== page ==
Saturday, October 21, 2006

Eating Within 100 Miles

I'm making a couple of dishes for the Harvest Dinner going on in my town today. This is the all day event I mentioned last week or so. I decided to change my menu from butternut squash gratin to pumpkin custard.

Pumpkin custard, instead of pumpkin pie, because we don't grow grains here for the making of flour which would have made the crust. Of course there is no cinnamon, nutmeg, cloves or ginger in my custard either, because we don't grow those things in N. CA. I thought long and hard about spices, wondering what, if anything I could use. We have great abundance of savory herbs, but no sweet spices. Except one: Coriander. Coriander, the seeds that were my early summer cilantro. So I ground up 1tsp very fine in my herb grinder and added it to the custard. I also topped it with some of the blackberry syrup I made about a month ago.

Winter squash is a powerhouse of Vitamin A. Here is a nutritional chart from the The World's Healthiest Foods site.

The other thing I realized is that it would be very, very challenging to be a vegan if all your food came from within 100 miles: No beans, no nut butters, very little fat and the only source I can even think of besides walnuts for vegan fat is olive oil which is a baby industry here. It was very odd to make the custard, as I don't usually cook with whole eggs, whole milk, butter and honey. I'm an egg whites, soy milk, Earth Balance and agave grrl. I'm not vegan but I like eating and cooking with soy substitutes, as I pretty much don't eat dairy products.

The recipe:
I wedged up, deseeded and depulped a sugar baby pumpkin from my garden that was just slightly smaller than a kid's soccer ball. I boiled it until it was very tender, removed the wedges from the water, let them cool, then peeled them, put it all in the food processor and zipped it up until it was very smooth. I got 5 cups of pumpkin.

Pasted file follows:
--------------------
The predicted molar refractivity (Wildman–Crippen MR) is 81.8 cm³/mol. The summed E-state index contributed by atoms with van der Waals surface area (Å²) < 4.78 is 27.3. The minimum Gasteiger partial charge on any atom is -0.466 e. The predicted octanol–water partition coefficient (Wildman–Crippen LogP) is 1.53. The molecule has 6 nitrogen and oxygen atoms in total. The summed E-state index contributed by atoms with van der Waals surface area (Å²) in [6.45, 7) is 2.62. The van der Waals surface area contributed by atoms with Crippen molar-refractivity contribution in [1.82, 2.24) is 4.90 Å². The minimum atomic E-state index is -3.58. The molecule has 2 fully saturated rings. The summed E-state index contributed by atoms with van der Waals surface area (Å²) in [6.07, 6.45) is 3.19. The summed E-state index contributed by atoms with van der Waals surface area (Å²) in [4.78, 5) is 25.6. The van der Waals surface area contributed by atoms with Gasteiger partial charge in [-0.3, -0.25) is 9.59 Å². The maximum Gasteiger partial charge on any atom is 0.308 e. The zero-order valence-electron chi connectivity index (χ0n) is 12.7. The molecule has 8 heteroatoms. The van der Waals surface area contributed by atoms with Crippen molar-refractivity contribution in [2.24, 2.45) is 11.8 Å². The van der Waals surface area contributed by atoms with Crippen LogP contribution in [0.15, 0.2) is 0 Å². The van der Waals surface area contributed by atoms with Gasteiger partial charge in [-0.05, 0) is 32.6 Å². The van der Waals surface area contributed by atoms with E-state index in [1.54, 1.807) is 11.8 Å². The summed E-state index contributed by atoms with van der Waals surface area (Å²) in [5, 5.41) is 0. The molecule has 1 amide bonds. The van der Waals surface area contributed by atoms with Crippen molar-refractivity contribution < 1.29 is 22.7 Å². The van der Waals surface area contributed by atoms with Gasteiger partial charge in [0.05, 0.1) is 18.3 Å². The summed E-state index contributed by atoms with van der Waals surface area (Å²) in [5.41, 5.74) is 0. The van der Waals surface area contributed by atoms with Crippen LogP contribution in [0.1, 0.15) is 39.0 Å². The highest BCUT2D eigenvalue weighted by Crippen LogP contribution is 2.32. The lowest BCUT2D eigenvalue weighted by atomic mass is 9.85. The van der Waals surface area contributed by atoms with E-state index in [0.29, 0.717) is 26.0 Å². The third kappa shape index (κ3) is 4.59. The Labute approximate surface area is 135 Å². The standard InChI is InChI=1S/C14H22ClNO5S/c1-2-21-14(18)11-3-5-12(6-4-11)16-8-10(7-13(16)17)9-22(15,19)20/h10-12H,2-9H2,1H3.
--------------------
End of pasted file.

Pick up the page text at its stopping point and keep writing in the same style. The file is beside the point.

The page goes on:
To the 5 cups of pumpkin, I added 7 local large eggs that were well beaten, 1 qt of local milk, a whole pound jar of local honey and the 1 tsp of finely ground coriander.
This was poured into a buttered 9"x13" baking dish and convection baked for just under an hour in a 350 degree oven. After the custard was completely cooled, I drizzled home made blackberry syrup over the top.
In the name of using all the pureed pumpkin, I had extra custard, so I threw together a crust, added cinnamon, cloves, ginger and nutmeg to the remaining custard and baked a small pie as well. This was just for us. I had a slice when it was still hot out of the oven. It was delicious. Making pumpkin pie with a fresh pumpkin instead of canned holds no comparison. Canned is easy and adequate, but now that it is pumpkin season in many parts of the country, I highly recommend buying a couple, preparing them as illustrated above and using the pureed fresh pumkin instead of canned for the things you might use the canned for like pie, soup, curry, etc.

So some illumination came in the doing of this task. I've downloaded a NI label I made from the Nutrition Data site. So as you can see, baking local was both nutritious as well as cholosterol and sugar heavy. But this is a dessert to be indulged in, to celebrate the incredible bounty of my area. So for this one time, I'm not going to worry about calories and Weight Watcher points!

Now I'm off to make the corn, zucchini, tomato pie. I was given a cup of local whole wheat flour and 1/4 cup of local olive oil for this dish. Both flour and oil were horrendously expensive which illustrates the dearth of availability of these products locally.

I will be back, probably tomorrow with pictures and my story of the whole experience.


Blogger Beo said...

Looks delicious!

7:34 AM  
Blogger Mia said...

Yes, it sounds heavenly! Let us know how the festival is!

8:04 AM  

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